In your original post you shared that you were thrilled to see that your daughter “finally bonded with my mom!!.. the two of them were just talking, and walking.. as if they were old buddies, so comfortable”- to me, it means that when you were a child/ growing up, your relationship with your mother was not comfortable, not easy, and you did not feel bonded with your own mother. You wrote that to watch your mother and daughter together “filled my heart so much”- meaning that your heart growing up was empty, that you desired so much to be comfortably bonded with your mother, a desire unfulfilled.
You wrote about your daughter: “she has finally bonded with my mom!!.. to see this new connection of love forming makes my heart so happy”- this is you vicariously living the experience through your daughter, finally feeling bonded, comfortable and happy with your mother! You were very sad, as a child, to not have that “connection of love” with your mother.
“my mom has been through a LOT in life… I have been through a lot in my childhood and young adulthood”- your empathy is primarily with your mother for going through a “LOT”, not for yourself, for going through “a lot”.
* “My mom is both my rock and also someone who has exposed me to a LOT of pain”- a rock can be a solid foundation for a person to stand on, strong, unchanging. But it can also be a weapon that causes a lot of pain. The same rock cannot be both, can it (?)
“My mom is finally free, and it’s transformed her into the person I always wanted her to be”- for what seems like eternity (“always”) she was not whom you needed her to be.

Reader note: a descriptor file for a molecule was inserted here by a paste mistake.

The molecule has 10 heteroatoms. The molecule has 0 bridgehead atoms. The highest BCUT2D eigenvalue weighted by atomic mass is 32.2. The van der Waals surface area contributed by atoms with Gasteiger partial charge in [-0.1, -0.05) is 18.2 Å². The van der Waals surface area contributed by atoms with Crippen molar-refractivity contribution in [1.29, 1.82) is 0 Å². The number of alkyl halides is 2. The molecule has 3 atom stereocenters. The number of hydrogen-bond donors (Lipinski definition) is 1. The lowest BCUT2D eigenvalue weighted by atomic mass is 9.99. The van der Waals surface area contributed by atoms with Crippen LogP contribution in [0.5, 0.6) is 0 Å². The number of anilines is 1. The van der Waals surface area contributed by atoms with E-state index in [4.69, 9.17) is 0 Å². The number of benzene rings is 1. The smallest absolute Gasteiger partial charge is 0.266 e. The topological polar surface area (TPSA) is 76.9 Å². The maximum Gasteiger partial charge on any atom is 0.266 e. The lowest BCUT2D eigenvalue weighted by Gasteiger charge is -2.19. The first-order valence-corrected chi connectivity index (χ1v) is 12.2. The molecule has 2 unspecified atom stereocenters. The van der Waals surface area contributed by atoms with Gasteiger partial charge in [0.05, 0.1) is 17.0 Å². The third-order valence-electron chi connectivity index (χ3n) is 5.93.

* “I can’t be mad at her for the past”- but you were angry at her, and still (?)
* “I forgive her for everything because she deserved so much better from people in her life”- but she received so much good in her life- from you. From the very beginning she received your total love and devotion. Did she appreciate it (?)
* How much of yourself and the truth do you compromise in that generous forgiveness-for-everything(?)
* “I am so afraid of making someone angry. I’ve compromised myself in so many ways just to avoid conflict”- what happened when as a child you made your mother angry, and how did you compromise yourself to avoid conflict with her (?)
“this gnawing fear that I’ll have someone mad at me, or someone cut me out of their life and cast me aside.. the fear of losing people”- as a child, did your mother cut you out of her life emotionally, angrily when she was displeased with you; did you lose her when she was displeased with you (?)
About your husband, you wrote: “He can’t understand why I refuse to let go of some friendships or even family relationships that are definitely toxic”- my answer: because a child doesn’t have that option, to let go of a toxic parent/ uncle. When as an adult, you remain a scared child inside, “so weak and timid”, you remain stuck in the belief: I don’t have a choice, I have to make due with the only adults I have in my life (parent, uncle, friends, etc.)
* “I’ve been so programmed to be a people pleaser and it’s quite literally sickening when I think of someone being ‘displeased’ with me”- who programmed you, as a child, to be a people pleaser, and how; what kind of displeasure expressed to you, literally sickened you (?)
* You mentioned a father and a step father, not having a healthy relationship with either one. Regarding your father, you wrote: “My parents divorced when I was 2 and I’d see him on the weekends. I was abused by him and he was very manipulative and convinced me not to say anything until I was a teenager… I haven’t seen him since I was 13”- do you mean that he abused you sexually, did your mother know.. ((?)).